Wed | Oct 17, 2018

Roy Black's 'googly'

Published:Tuesday | January 6, 2015 | 12:00 AM


I disagree with the contributor Roy Black's article in The Gleaner of the interpretation of an off-break or a leg break.

Mr Black's article says it is dependent on the bowler, he is incorrect. It is dependent on the batsman's original standing position as the bowler begins his run-up. His reference to the interpretation of the Oxford Dictionary is correct, which, as quoted ... 'focuses on the ball's movement in relation to the two sides of the field, which, in turn, is determined by the batsman on strike'.

The batsman's original position as the bowler runs in to bowl is a very important factor, because that determines the leg side and the off side. This plays a critical determining role in applying the lbw rule, which states that a batsman cannot be given out lbw if the ball is pitched outside his leg stump, even if the ball was going to hit the wicket.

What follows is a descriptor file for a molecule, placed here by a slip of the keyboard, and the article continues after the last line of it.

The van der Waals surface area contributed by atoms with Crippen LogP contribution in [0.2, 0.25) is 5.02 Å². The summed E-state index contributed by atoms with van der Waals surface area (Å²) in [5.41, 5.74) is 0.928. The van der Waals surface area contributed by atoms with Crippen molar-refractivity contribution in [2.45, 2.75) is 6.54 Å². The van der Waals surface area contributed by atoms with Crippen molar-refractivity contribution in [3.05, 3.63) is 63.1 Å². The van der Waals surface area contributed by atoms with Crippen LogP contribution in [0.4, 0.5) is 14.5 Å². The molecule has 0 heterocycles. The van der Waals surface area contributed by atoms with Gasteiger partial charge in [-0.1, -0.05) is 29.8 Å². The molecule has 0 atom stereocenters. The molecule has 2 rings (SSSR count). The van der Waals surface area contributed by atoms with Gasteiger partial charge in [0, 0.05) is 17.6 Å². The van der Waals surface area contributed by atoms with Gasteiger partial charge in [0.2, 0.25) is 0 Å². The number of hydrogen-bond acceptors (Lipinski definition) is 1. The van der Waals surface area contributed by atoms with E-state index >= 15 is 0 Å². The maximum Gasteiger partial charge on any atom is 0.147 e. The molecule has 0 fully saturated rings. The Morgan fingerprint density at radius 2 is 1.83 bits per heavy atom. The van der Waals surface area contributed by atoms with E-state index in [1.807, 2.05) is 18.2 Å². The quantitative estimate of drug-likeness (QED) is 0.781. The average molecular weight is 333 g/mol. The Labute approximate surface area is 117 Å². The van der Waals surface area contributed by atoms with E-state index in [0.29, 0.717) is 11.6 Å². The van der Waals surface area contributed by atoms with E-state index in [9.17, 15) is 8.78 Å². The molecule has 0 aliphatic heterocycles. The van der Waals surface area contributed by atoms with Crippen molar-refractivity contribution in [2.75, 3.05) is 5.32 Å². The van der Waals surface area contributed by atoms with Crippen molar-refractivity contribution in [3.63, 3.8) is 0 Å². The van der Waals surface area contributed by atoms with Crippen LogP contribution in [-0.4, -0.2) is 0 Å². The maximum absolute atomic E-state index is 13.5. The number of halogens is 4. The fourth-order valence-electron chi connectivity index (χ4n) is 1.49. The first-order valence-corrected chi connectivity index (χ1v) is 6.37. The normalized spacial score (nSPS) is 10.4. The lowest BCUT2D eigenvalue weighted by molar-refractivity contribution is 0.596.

Once the batsman takes his position as the bowler runs in, the leg (on) side and off sides are determined and remain fixed. Therefore, a ball by definition that turns from leg to off is called a leg break and, conversely, the ball that turns from off to leg is called an off break.

Batsman's stance

Therefore, it is dependent on the batsman's stance, not the bowler.

An interesting situation can occur if a batsman switches position after the bowler starts his run-up but before, during or after delivery, the batsman switches his position from left to right or vice-versa. His original stance will determine his leg or off stump and this is a critical factor in determining the lbw rule if he happens to be hit prior to the ball hitting his bat, and the umpire determines the ball would have hit the wicket. Again, the decisive factor would be if the ball was pitched outside his leg stump or off stump, in which different applications of the LBW rule would apply and his leg/off stump would be determined, based upon his original stance taken as the bowler starts his run-up.

Furthermore, if Mr Black's interpretation is used as he claims, is based upon the bowler, not the batsman's stance, then a left-handed batsman who gets bowled 'behind' his back would be impossible to describe. To be bowled 'behind' your back could only be possible with a leg break, not an off-break.

Brian Walks